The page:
A Canadian Disability History Reader
This long-awaited reader explores the history of Canadian people with disabilities from Confederation to current day. This collection focuses on Canadians with mental, physical, and cognitive disabilities, and discusses the ways in which they lived, worked, and influenced public policy in Canada.
Organized by time period, the 23 chapters in this collection are authored by a diverse group of scholars who discuss the untold histories of Canadians with disabilities—Canadians who influenced science and technology, law, education, healthcare, and social justice. Selected chapters discuss disabilities among Indigenous women, the importance of community inclusion, the ubiquity of stairs in the Montreal Métro, and the ethics of disability research. Untold Stories: A Canadian Disability History Reader offers an exceptional presentation of influential people with various disabilities who brought about social change and helped to make Canada more accessible.
Untold Stories is an invaluable collection for Canadian students in disability studies, sociology, history, social work, and education studies.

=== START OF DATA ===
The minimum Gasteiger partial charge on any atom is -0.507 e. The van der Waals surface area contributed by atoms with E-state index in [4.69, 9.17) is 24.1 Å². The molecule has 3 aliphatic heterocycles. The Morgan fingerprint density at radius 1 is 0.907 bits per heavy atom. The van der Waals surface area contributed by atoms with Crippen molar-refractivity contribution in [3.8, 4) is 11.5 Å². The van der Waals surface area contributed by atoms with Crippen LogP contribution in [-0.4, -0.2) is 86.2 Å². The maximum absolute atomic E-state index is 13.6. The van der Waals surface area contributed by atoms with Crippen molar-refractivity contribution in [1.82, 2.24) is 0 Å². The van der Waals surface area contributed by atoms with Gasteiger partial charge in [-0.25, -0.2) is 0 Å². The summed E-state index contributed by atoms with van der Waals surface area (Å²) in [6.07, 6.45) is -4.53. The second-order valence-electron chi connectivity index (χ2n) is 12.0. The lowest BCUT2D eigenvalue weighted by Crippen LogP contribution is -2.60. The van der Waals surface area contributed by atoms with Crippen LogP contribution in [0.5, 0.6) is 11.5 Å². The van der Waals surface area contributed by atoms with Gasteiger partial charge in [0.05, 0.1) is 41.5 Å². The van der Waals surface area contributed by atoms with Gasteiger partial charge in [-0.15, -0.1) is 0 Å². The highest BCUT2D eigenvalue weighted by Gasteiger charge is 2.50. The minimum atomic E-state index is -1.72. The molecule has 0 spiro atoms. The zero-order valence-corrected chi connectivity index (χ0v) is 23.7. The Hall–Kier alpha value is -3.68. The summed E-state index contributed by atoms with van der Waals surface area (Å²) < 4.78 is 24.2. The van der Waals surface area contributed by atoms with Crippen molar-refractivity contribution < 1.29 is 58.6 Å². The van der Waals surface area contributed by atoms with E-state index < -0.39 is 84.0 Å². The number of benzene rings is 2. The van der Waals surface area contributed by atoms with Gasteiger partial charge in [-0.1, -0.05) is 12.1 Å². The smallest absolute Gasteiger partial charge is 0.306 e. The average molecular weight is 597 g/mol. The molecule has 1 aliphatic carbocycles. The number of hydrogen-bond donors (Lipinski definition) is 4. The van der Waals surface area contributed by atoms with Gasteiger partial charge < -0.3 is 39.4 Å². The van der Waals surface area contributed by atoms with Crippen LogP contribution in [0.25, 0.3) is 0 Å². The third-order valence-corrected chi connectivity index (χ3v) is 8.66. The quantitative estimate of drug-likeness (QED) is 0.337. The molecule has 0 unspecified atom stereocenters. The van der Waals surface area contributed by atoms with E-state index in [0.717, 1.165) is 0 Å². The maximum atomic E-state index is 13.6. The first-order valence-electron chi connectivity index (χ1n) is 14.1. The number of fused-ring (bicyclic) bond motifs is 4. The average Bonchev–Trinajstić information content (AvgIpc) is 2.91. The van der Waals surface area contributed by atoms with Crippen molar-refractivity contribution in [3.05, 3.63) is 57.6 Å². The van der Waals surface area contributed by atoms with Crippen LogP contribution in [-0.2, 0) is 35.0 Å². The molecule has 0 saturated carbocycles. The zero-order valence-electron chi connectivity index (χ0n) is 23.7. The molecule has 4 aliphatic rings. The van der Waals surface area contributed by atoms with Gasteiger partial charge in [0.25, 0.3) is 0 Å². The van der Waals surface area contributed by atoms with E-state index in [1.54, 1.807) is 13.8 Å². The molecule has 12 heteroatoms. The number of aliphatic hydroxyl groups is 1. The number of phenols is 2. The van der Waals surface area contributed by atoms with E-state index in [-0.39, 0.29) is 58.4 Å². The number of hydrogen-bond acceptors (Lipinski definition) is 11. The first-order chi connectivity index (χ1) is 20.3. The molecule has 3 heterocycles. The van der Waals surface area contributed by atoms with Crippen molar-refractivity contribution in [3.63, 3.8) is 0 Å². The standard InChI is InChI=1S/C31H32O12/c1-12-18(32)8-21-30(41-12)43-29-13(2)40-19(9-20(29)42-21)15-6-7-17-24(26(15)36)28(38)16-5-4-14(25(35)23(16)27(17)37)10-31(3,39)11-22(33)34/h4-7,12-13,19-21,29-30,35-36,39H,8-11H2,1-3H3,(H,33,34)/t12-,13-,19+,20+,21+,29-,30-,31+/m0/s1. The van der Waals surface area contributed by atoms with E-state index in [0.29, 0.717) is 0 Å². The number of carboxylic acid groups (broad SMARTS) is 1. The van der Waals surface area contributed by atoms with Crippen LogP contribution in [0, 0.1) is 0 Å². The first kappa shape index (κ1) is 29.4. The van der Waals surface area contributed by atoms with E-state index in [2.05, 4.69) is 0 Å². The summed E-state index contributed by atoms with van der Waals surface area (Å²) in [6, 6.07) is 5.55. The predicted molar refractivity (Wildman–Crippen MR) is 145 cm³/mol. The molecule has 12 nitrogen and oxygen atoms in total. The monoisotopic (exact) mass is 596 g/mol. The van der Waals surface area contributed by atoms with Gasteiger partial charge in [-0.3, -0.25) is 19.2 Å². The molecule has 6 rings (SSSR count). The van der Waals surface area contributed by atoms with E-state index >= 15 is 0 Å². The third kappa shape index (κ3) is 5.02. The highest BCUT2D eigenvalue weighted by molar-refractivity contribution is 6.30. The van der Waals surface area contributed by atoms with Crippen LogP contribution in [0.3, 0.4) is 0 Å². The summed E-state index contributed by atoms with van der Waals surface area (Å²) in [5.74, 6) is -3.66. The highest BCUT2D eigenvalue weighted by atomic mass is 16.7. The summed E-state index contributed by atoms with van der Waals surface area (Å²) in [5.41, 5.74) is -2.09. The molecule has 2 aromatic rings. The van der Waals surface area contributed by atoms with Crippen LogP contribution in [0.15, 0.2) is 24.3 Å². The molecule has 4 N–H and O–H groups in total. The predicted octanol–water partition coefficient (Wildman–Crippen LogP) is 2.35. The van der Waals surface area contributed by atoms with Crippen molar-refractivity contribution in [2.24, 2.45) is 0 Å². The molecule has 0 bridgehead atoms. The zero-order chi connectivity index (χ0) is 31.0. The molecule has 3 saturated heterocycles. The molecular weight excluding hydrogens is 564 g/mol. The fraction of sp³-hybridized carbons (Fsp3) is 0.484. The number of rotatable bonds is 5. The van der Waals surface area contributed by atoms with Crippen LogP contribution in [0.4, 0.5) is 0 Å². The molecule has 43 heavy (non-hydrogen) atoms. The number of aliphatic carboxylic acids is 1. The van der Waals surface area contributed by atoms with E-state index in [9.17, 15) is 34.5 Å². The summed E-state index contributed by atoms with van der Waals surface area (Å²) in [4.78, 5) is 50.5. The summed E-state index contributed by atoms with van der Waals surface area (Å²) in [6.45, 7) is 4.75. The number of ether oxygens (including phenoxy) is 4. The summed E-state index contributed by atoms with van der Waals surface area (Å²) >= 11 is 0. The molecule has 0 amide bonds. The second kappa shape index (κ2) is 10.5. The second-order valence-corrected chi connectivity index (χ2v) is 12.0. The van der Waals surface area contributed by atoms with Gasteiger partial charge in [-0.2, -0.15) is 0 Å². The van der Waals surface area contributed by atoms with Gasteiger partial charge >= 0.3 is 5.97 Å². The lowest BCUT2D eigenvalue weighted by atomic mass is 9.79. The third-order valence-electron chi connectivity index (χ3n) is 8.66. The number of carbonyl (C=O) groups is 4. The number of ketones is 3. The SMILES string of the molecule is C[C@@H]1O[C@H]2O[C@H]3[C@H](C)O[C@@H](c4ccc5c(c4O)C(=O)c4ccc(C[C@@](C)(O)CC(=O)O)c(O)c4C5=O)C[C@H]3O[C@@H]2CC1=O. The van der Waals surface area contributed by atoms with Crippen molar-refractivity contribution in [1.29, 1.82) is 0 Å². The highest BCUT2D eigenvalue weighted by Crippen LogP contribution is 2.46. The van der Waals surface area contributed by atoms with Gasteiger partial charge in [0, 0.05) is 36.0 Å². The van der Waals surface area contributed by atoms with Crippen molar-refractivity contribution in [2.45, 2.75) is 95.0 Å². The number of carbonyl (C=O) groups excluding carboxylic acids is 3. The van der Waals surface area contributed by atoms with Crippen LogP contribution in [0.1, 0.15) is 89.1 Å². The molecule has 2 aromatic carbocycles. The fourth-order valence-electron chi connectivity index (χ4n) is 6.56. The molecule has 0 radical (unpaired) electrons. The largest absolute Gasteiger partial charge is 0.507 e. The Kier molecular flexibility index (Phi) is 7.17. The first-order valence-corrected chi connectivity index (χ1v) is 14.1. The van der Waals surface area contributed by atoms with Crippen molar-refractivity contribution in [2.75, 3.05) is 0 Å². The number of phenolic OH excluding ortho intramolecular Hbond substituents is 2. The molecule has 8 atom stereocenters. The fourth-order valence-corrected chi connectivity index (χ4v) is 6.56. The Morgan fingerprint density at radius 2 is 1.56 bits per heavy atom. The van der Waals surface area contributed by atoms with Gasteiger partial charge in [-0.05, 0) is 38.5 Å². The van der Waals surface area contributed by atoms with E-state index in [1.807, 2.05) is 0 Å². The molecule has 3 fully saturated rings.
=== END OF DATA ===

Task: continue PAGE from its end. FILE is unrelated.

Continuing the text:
- provides an overview of disability culture in Indigenous communities
- evaluates the necessity of research ethics and accountability for disability history
“The title of My Will Remains is drawn from a quote by Frida Kahlo (1907–1954), the Mexican artist. Her work resonates with me as an artist who has worked lying down, as she did. I have joined her, proclaiming my sisterhood as I work lying down due to my pain and fatigue with my disability. Kahlo is my role model for persisting, for working—lying down does not mean being unproductive.”
—Diane Driedger, Artist and Editor
—Bronagh Byrne, Lecturer and Disability Research Network Co-Chair, Queen’s University Belfast
—Tanya Titchkosky, Professor of Disability Studies, OISE, University of Toronto, and author of ‘Reading and Writing Disability Differently’